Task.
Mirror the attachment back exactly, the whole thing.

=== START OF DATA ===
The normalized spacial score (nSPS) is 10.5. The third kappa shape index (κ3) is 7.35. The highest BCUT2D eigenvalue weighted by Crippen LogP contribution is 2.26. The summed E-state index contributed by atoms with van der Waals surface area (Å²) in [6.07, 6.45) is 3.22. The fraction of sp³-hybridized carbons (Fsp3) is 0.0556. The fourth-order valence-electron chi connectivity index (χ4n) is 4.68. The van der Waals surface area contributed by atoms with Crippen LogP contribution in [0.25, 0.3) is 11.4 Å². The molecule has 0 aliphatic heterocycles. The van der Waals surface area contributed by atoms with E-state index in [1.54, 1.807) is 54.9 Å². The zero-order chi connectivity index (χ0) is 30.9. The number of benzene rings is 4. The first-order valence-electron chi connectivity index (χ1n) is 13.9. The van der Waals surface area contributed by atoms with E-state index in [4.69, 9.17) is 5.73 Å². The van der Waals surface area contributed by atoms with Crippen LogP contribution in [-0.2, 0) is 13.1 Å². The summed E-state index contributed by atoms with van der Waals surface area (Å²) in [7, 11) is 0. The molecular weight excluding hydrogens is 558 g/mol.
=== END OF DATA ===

The normalized spacial score (nSPS) is 10.5. The third kappa shape index (κ3) is 7.35. The highest BCUT2D eigenvalue weighted by Crippen LogP contribution is 2.26. The summed E-state index contributed by atoms with van der Waals surface area (Å²) in [6.07, 6.45) is 3.22. The fraction of sp³-hybridized carbons (Fsp3) is 0.0556. The fourth-order valence-electron chi connectivity index (χ4n) is 4.68. The van der Waals surface area contributed by atoms with Crippen LogP contribution in [0.25, 0.3) is 11.4 Å². The molecule has 0 aliphatic heterocycles. The van der Waals surface area contributed by atoms with E-state index in [1.54, 1.807) is 54.9 Å². The zero-order chi connectivity index (χ0) is 30.9. The number of benzene rings is 4. The first-order valence-electron chi connectivity index (χ1n) is 13.9. The van der Waals surface area contributed by atoms with E-state index in [4.69, 9.17) is 5.73 Å². The van der Waals surface area contributed by atoms with Crippen LogP contribution in [-0.2, 0) is 13.1 Å². The summed E-state index contributed by atoms with van der Waals surface area (Å²) in [7, 11) is 0. The molecular weight excluding hydrogens is 558 g/mol.